by Annette Lyon
The longer I'm working at this editing thing, the more I see the same problems in manuscripts. They're so common, so pervasive, that I'll be blogging about them for the next little while. Then maybe I'll get to stop fixing them in future jobs (one can always hope . . .).
I'm not talking about plot, characterization, or conflict. I'm talking about the little things that clutter up the manuscript and make you look less professional. It's time to pick up the old feather duster and clean-up your manuscript.
Don't capitalize unless you're supposed to.
In English, we capitalize proper nouns (names) such as John, Seattle, or Yellowstone Park.
We do not capitalize other nouns, no matter how important we think the noun is.
In other words, even though you may adore your parents, don't write, "my Mother and Father." They may be fantastic people, but they're still your mother and father—lowercase.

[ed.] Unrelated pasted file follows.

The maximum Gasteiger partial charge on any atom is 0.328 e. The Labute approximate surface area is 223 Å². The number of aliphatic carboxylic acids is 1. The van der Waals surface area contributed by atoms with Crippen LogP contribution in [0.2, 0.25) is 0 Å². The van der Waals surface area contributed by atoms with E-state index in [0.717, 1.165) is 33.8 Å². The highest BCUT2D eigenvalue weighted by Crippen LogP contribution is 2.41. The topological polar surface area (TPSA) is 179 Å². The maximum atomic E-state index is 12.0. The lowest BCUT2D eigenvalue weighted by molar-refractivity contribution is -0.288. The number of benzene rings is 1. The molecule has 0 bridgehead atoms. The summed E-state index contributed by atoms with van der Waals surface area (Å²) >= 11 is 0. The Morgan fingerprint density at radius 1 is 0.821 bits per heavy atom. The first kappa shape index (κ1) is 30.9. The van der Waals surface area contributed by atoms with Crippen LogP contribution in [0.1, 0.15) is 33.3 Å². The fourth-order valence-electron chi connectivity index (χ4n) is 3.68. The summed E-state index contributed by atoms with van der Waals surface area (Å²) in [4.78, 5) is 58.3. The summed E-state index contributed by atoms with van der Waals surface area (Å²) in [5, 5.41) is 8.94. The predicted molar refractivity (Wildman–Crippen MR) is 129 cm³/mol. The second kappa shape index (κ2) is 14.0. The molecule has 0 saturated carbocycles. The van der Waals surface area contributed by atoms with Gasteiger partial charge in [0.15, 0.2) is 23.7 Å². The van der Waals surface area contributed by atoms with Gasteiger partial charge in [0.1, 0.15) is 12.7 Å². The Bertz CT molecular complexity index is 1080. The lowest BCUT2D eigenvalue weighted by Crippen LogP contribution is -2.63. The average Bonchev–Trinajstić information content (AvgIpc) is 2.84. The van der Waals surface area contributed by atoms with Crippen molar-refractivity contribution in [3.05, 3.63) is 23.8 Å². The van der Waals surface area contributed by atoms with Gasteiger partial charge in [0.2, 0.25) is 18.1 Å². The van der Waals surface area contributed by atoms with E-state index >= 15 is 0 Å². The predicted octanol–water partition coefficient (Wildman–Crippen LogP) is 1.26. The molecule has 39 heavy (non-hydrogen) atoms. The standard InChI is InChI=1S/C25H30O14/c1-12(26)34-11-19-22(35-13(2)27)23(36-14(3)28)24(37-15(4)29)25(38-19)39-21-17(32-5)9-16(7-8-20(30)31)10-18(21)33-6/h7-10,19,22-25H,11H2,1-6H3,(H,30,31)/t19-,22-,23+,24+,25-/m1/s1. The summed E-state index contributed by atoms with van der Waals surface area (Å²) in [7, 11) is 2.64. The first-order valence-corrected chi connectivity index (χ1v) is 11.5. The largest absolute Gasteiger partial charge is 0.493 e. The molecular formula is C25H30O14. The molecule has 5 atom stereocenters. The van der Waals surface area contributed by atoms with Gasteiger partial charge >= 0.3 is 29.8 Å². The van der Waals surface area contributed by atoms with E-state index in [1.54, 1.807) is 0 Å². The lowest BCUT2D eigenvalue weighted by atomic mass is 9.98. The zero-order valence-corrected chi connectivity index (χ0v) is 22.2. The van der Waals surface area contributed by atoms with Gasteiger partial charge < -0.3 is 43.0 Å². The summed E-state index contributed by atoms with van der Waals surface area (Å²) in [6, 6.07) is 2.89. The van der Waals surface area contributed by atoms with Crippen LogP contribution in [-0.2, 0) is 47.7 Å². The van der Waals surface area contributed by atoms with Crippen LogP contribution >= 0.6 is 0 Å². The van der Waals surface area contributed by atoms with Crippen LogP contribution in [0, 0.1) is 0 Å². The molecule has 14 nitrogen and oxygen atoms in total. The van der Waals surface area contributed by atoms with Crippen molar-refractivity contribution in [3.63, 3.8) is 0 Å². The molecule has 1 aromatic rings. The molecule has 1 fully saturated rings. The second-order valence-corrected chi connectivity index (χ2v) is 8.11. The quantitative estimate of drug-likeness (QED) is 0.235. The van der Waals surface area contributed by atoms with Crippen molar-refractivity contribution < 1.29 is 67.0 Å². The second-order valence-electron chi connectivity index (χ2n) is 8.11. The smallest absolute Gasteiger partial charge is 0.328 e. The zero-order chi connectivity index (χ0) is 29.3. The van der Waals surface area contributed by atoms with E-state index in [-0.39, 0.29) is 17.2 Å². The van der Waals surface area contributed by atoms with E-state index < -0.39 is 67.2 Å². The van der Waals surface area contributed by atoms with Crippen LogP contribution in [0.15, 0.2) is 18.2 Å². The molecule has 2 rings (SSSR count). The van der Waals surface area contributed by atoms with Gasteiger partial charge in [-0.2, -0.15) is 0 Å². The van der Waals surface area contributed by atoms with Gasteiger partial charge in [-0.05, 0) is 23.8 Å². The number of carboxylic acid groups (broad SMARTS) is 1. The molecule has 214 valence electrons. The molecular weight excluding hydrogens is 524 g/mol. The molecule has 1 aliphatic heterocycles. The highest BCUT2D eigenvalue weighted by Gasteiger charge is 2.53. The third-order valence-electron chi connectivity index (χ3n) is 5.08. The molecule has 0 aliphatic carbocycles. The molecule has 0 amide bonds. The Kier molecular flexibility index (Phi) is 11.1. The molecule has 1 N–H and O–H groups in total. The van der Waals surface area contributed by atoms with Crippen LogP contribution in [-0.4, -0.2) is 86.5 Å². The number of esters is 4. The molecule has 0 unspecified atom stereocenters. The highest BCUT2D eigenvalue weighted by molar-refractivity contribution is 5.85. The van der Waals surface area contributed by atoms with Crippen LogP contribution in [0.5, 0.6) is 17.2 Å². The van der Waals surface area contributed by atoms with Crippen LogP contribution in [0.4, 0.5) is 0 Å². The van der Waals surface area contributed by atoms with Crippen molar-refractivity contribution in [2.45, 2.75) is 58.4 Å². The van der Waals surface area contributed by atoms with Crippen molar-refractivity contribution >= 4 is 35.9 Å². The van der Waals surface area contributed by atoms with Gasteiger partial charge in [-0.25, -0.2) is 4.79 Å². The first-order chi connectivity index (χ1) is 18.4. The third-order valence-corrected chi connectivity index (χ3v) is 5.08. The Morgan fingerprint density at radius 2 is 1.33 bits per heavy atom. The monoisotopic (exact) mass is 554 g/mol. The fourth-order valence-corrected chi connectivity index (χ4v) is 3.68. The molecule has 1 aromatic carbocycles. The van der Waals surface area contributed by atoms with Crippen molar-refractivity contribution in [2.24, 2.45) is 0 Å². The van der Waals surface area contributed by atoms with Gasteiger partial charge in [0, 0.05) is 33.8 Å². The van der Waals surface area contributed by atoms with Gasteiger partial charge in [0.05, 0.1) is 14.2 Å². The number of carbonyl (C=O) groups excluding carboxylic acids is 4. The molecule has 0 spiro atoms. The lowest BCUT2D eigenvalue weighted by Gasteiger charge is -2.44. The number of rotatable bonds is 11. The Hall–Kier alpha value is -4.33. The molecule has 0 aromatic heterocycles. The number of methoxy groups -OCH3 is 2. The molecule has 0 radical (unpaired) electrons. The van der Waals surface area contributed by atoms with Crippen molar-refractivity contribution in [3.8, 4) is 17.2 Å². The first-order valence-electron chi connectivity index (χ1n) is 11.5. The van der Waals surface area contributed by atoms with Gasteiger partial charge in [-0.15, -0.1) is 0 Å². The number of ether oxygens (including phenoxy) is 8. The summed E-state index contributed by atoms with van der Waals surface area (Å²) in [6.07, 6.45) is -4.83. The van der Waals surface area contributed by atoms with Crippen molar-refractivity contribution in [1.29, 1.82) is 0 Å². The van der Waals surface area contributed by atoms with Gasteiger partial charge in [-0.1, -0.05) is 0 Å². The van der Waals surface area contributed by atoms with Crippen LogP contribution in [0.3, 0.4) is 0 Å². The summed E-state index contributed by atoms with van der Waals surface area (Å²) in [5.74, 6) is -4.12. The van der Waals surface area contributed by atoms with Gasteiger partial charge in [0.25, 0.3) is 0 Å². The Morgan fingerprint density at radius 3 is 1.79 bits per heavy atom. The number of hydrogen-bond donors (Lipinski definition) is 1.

If you take a cruise, you're on a ship, not a Ship. I've seen writers capitalize random nouns like Leader, Car, and Room. (No, no, and no.)
If the word isn't at the beginning of a sentence or an actual name of something, use lowercase.
So when do you capitalize?
When a word is acting as a title in the sentence. That means the word you're capping must come immediately before the person's name:
During the Civil War, President Abraham Lincoln was in office.
You capitalize "president" here because it's attached to Lincoln's name. It's acting as a title, as if it's part of his name.
When "president" appears elsewhere in the sentence, just describing Lincoln, (and no matter how important the role of president is to the nation or the world), you don't capitalize it:
Abraham Lincoln was the president of the United States during the Civil War.
Now back to the mother/father thing. If you refer to your parents using "mother" and "father" as names, then you do capitalize them:
"Hey, Mom, look! He's hitting me!"
Hint: Do you have "my" in front of "mom" or "dad"? If so, use lowercase:
"I told my mom that he was hitting me."
In this case, you're describing/modifying your parent. So "mom" or "dad" aren't acting as names or titles, but as regular nouns, like "my book" or "my computer."
(And remember, we don't capitalize regular nouns!)
Most writers I've worked with err on the side of capitalizing too much, so when in doubt, you're probably safe making it lowercase.
If you adored the truck you drove in college, sorry; it's still just a (lowercase) truck.
Unless it's a (capitalized) Dodge Ram. And unless you named it (yes, cap it!) Bruno.